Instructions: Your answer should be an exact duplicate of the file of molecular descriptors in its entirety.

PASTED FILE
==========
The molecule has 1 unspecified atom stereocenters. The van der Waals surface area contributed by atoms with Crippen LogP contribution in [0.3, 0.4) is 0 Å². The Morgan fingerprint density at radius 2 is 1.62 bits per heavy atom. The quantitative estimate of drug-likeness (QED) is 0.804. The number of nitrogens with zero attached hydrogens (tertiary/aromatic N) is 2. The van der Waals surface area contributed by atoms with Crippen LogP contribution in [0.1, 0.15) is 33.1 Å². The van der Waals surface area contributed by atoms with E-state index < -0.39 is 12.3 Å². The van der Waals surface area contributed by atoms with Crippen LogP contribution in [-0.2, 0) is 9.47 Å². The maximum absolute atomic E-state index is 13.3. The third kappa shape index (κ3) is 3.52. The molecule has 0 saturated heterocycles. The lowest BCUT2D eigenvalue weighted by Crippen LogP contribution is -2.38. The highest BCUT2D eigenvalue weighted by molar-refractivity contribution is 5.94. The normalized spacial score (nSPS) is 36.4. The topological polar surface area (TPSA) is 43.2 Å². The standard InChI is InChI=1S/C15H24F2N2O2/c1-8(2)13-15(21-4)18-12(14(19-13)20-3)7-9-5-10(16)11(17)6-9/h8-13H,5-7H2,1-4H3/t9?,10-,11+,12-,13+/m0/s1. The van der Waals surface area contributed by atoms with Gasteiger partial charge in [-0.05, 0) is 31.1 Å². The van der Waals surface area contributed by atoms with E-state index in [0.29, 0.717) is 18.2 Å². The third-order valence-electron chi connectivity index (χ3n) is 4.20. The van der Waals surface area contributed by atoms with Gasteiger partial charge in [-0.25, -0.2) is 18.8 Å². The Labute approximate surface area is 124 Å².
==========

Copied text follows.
The molecule has 1 unspecified atom stereocenters. The van der Waals surface area contributed by atoms with Crippen LogP contribution in [0.3, 0.4) is 0 Å². The Morgan fingerprint density at radius 2 is 1.62 bits per heavy atom. The quantitative estimate of drug-likeness (QED) is 0.804. The number of nitrogens with zero attached hydrogens (tertiary/aromatic N) is 2. The van der Waals surface area contributed by atoms with Crippen LogP contribution in [0.1, 0.15) is 33.1 Å². The van der Waals surface area contributed by atoms with E-state index < -0.39 is 12.3 Å². The van der Waals surface area contributed by atoms with Crippen LogP contribution in [-0.2, 0) is 9.47 Å². The maximum absolute atomic E-state index is 13.3. The third kappa shape index (κ3) is 3.52. The molecule has 0 saturated heterocycles. The lowest BCUT2D eigenvalue weighted by Crippen LogP contribution is -2.38. The highest BCUT2D eigenvalue weighted by molar-refractivity contribution is 5.94. The normalized spacial score (nSPS) is 36.4. The topological polar surface area (TPSA) is 43.2 Å². The standard InChI is InChI=1S/C15H24F2N2O2/c1-8(2)13-15(21-4)18-12(14(19-13)20-3)7-9-5-10(16)11(17)6-9/h8-13H,5-7H2,1-4H3/t9?,10-,11+,12-,13+/m0/s1. The van der Waals surface area contributed by atoms with Gasteiger partial charge in [-0.05, 0) is 31.1 Å². The van der Waals surface area contributed by atoms with E-state index in [0.29, 0.717) is 18.2 Å². The third-order valence-electron chi connectivity index (χ3n) is 4.20. The van der Waals surface area contributed by atoms with Gasteiger partial charge in [-0.25, -0.2) is 18.8 Å². The Labute approximate surface area is 124 Å².